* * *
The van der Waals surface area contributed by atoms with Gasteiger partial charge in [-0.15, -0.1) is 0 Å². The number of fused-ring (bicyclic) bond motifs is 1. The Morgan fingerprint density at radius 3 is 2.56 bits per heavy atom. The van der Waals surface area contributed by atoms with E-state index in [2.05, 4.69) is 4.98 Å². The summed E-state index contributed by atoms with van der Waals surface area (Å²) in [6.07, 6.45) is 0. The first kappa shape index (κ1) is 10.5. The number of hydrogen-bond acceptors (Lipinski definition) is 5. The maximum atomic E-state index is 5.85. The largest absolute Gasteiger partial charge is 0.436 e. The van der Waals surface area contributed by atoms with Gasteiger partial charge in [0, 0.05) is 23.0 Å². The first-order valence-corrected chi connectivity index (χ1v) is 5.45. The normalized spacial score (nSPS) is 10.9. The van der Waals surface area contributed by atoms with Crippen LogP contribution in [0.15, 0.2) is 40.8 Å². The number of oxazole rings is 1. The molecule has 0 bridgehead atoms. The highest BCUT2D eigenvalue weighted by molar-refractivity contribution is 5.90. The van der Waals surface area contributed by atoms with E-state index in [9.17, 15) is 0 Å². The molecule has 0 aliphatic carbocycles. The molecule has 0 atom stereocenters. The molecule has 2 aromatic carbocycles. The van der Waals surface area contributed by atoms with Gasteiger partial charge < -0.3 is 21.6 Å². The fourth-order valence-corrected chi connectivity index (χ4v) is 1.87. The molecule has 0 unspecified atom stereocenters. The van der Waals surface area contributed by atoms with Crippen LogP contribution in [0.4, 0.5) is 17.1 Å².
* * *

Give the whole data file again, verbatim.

The van der Waals surface area contributed by atoms with Gasteiger partial charge in [-0.15, -0.1) is 0 Å². The number of fused-ring (bicyclic) bond motifs is 1. The Morgan fingerprint density at radius 3 is 2.56 bits per heavy atom. The van der Waals surface area contributed by atoms with E-state index in [2.05, 4.69) is 4.98 Å². The summed E-state index contributed by atoms with van der Waals surface area (Å²) in [6.07, 6.45) is 0. The first kappa shape index (κ1) is 10.5. The number of hydrogen-bond acceptors (Lipinski definition) is 5. The maximum atomic E-state index is 5.85. The largest absolute Gasteiger partial charge is 0.436 e. The van der Waals surface area contributed by atoms with Gasteiger partial charge in [0, 0.05) is 23.0 Å². The first-order valence-corrected chi connectivity index (χ1v) is 5.45. The normalized spacial score (nSPS) is 10.9. The van der Waals surface area contributed by atoms with Crippen LogP contribution in [0.15, 0.2) is 40.8 Å². The number of oxazole rings is 1. The molecule has 0 bridgehead atoms. The highest BCUT2D eigenvalue weighted by molar-refractivity contribution is 5.90. The van der Waals surface area contributed by atoms with E-state index in [9.17, 15) is 0 Å². The molecule has 0 aliphatic carbocycles. The molecule has 0 atom stereocenters. The molecule has 2 aromatic carbocycles. The van der Waals surface area contributed by atoms with Gasteiger partial charge < -0.3 is 21.6 Å². The fourth-order valence-corrected chi connectivity index (χ4v) is 1.87. The molecule has 0 unspecified atom stereocenters. The van der Waals surface area contributed by atoms with Crippen LogP contribution in [0.4, 0.5) is 17.1 Å².